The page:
Legislative Council

GOVERNMENT BILL: One-Vote One Value - Greens amendment passes

November 30th, 2017

On the 30th of November, Mark moved an amendment to the Government's Constitution (One Vote One Value) Amendment Bill 2017 to remove the so-called fairness clause.

The amendment was passed.

Below is a transcript of Mark's explanation of the amendment during debate on the Bill. At the bottom of the transcript is a record of the vote on this amendment.

The Hon. M.C. PARNELL: Just for the record, the Greens' position in relation to the so-called fairness clause in section 83(1) and 83(3) has been that we have never supported them, ever. These provisions ignore the crossbench. When I say 'crossbench', the growing crossbench. These provisions completely ignore the 30 or more per cent of South Australians who do not support either of the major parties. The Hon. Rob Lucas might say, 'Well, that's not true, because subsection (3) gives the Electoral Boundaries Commission the ability to try to guess who might be on the crossbench, to guess the proportion of the vote they might get and then to guess which side they might lean to to form a government.

It is an absurd provision, it is universally regarded as absurd. The Electoral Boundaries Commission has never, to my knowledge, actually applied it, because they can't, because it's impossible, so it actually makes sense to get rid of it. There has been a bit of commentary in the media just in recent days, and one that I thought was particularly important was the contribution of the architect of these clauses, Malcolm Mackerras. I will just read a couple of sentences from an InDaily article from a few days ago:

The fairness clause, a uniquely South Australian oddity, has been contentious for many years, with expert witnesses to successive boundaries commissions insisting it was unworkable in practice. The psephologist who initially proposed the clause, University of Sydney political scientist, Malcolm Mackerras, told InDaily last year it had been an 'abject failure' and had proved to be a 'silly clause of which I am not proud'.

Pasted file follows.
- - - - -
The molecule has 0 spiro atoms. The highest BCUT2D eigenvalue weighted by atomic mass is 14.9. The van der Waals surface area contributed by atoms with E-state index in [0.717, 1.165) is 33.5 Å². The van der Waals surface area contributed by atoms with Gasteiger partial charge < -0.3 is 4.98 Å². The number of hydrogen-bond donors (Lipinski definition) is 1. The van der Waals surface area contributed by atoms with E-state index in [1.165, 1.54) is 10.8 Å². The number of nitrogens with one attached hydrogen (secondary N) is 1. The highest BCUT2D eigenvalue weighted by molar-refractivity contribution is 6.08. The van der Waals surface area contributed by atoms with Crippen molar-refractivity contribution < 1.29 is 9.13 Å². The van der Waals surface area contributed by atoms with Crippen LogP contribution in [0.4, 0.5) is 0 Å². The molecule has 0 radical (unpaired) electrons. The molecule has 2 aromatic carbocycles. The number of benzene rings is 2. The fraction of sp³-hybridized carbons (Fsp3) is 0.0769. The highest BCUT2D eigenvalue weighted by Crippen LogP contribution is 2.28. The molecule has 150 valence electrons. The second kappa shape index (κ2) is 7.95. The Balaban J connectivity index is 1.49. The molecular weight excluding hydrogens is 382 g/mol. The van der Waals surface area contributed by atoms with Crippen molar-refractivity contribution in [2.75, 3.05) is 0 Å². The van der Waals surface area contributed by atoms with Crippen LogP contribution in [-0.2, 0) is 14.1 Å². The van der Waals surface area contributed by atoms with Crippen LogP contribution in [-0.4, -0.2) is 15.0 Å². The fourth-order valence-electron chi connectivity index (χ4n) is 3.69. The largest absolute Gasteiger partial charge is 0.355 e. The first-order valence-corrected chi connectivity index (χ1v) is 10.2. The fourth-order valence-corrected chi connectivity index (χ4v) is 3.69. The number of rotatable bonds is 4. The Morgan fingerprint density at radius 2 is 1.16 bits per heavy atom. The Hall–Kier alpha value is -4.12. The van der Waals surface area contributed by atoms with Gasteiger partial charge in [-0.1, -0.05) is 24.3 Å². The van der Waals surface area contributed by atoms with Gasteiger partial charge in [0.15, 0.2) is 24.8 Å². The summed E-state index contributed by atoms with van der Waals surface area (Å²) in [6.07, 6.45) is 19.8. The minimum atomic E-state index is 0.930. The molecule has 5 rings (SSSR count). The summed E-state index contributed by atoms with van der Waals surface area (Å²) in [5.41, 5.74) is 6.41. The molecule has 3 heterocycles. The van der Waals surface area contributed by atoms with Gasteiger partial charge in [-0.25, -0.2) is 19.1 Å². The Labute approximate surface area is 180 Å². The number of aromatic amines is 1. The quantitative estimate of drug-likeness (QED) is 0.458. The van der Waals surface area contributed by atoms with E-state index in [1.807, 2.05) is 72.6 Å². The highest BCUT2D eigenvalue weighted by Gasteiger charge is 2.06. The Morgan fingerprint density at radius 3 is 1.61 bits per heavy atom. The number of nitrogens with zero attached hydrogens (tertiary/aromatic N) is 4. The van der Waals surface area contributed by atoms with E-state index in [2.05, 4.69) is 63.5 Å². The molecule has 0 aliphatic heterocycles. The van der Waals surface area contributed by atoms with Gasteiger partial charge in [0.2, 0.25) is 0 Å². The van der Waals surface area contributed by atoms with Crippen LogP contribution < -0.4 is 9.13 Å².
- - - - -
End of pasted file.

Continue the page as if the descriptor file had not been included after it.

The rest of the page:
Mr Mackerras went on:

I must confess I hesitate to claim it among my achievements because one doesn't like to claim such an achievement that has been such a failure.

That was first reported last year in the media. Like I say, it has been the Greens' position forever and so I think we have been as transparent as one can be in saying we do not like these provisions. I will keep on calling it the so-called fairness clause because it is not fair to those South Australians who do not support the main parties. It should be no surprise to members that I have been on a crusade for 12 years to try to end two-party thinking in relation to politics. I cannot think of how many amendments I have moved to the Parliamentary Committees Act and other bits of legislation that are designed to take out references to 'the group supported by the Leader of the Opposition' or 'the group supported by the government'. Those provisions are insulting to those of us who are on the crossbench.